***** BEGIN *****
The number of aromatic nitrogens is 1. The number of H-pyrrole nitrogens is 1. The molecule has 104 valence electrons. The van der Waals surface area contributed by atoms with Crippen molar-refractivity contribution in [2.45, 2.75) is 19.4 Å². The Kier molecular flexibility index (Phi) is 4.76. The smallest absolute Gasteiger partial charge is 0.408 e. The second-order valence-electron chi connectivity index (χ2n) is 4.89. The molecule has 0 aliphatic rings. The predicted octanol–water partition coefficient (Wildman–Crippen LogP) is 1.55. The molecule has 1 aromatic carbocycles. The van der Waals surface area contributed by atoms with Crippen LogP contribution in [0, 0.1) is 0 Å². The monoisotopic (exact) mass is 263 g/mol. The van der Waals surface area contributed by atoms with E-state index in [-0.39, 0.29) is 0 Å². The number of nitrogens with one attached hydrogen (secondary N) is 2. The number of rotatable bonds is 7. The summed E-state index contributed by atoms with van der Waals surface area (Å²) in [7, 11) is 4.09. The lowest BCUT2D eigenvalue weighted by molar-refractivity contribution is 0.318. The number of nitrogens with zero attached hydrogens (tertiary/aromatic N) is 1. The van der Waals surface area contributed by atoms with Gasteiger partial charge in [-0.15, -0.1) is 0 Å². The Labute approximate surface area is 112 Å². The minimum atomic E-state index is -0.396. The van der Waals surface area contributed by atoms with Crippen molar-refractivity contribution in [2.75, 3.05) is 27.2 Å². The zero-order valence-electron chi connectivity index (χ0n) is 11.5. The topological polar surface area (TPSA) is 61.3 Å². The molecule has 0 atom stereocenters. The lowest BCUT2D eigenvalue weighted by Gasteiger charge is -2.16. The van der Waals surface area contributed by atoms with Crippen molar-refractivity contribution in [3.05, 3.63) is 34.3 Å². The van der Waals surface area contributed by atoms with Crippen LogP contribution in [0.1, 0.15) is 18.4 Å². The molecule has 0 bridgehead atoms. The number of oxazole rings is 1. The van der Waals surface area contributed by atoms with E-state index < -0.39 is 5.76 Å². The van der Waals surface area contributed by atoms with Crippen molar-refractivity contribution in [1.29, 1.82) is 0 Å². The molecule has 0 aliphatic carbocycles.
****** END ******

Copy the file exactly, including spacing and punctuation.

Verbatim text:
The number of aromatic nitrogens is 1. The number of H-pyrrole nitrogens is 1. The molecule has 104 valence electrons. The van der Waals surface area contributed by atoms with Crippen molar-refractivity contribution in [2.45, 2.75) is 19.4 Å². The Kier molecular flexibility index (Phi) is 4.76. The smallest absolute Gasteiger partial charge is 0.408 e. The second-order valence-electron chi connectivity index (χ2n) is 4.89. The molecule has 0 aliphatic rings. The predicted octanol–water partition coefficient (Wildman–Crippen LogP) is 1.55. The molecule has 1 aromatic carbocycles. The van der Waals surface area contributed by atoms with Crippen LogP contribution in [0, 0.1) is 0 Å². The monoisotopic (exact) mass is 263 g/mol. The van der Waals surface area contributed by atoms with E-state index in [-0.39, 0.29) is 0 Å². The number of nitrogens with one attached hydrogen (secondary N) is 2. The number of rotatable bonds is 7. The summed E-state index contributed by atoms with van der Waals surface area (Å²) in [7, 11) is 4.09. The lowest BCUT2D eigenvalue weighted by molar-refractivity contribution is 0.318. The number of nitrogens with zero attached hydrogens (tertiary/aromatic N) is 1. The van der Waals surface area contributed by atoms with Gasteiger partial charge in [-0.15, -0.1) is 0 Å². The Labute approximate surface area is 112 Å². The minimum atomic E-state index is -0.396. The van der Waals surface area contributed by atoms with Crippen molar-refractivity contribution in [2.75, 3.05) is 27.2 Å². The zero-order valence-electron chi connectivity index (χ0n) is 11.5. The topological polar surface area (TPSA) is 61.3 Å². The molecule has 0 atom stereocenters. The lowest BCUT2D eigenvalue weighted by Gasteiger charge is -2.16. The van der Waals surface area contributed by atoms with Crippen molar-refractivity contribution in [3.05, 3.63) is 34.3 Å². The van der Waals surface area contributed by atoms with Crippen LogP contribution in [0.1, 0.15) is 18.4 Å². The molecule has 0 bridgehead atoms. The number of oxazole rings is 1. The van der Waals surface area contributed by atoms with E-state index < -0.39 is 5.76 Å². The van der Waals surface area contributed by atoms with Crippen molar-refractivity contribution in [1.29, 1.82) is 0 Å². The molecule has 0 aliphatic carbocycles.